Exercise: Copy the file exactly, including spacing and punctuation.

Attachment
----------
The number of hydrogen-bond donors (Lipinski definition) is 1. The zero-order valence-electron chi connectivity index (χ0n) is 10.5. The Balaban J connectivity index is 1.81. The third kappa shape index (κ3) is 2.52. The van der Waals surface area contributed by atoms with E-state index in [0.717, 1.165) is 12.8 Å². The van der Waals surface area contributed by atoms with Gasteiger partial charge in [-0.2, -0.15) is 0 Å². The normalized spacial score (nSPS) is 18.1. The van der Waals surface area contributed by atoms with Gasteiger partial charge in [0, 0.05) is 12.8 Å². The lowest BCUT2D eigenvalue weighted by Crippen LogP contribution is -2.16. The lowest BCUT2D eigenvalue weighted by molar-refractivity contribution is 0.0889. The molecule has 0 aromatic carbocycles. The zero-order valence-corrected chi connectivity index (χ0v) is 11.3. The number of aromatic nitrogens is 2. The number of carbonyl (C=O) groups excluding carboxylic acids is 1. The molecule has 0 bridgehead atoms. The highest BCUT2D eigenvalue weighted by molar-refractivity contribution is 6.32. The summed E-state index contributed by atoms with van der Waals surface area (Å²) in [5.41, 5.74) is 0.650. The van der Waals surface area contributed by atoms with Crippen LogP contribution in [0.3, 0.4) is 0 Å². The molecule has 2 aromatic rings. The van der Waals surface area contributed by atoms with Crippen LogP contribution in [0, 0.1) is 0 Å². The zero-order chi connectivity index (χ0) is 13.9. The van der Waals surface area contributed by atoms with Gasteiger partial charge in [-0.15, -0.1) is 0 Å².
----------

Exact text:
The number of hydrogen-bond donors (Lipinski definition) is 1. The zero-order valence-electron chi connectivity index (χ0n) is 10.5. The Balaban J connectivity index is 1.81. The third kappa shape index (κ3) is 2.52. The van der Waals surface area contributed by atoms with E-state index in [0.717, 1.165) is 12.8 Å². The van der Waals surface area contributed by atoms with Gasteiger partial charge in [-0.2, -0.15) is 0 Å². The normalized spacial score (nSPS) is 18.1. The van der Waals surface area contributed by atoms with Gasteiger partial charge in [0, 0.05) is 12.8 Å². The lowest BCUT2D eigenvalue weighted by Crippen LogP contribution is -2.16. The lowest BCUT2D eigenvalue weighted by molar-refractivity contribution is 0.0889. The molecule has 0 aromatic carbocycles. The zero-order valence-corrected chi connectivity index (χ0v) is 11.3. The number of aromatic nitrogens is 2. The number of carbonyl (C=O) groups excluding carboxylic acids is 1. The molecule has 0 bridgehead atoms. The highest BCUT2D eigenvalue weighted by molar-refractivity contribution is 6.32. The summed E-state index contributed by atoms with van der Waals surface area (Å²) in [5.41, 5.74) is 0.650. The van der Waals surface area contributed by atoms with Crippen LogP contribution in [0.3, 0.4) is 0 Å². The molecule has 2 aromatic rings. The van der Waals surface area contributed by atoms with Crippen LogP contribution in [0, 0.1) is 0 Å². The zero-order chi connectivity index (χ0) is 13.9. The van der Waals surface area contributed by atoms with Gasteiger partial charge in [-0.15, -0.1) is 0 Å².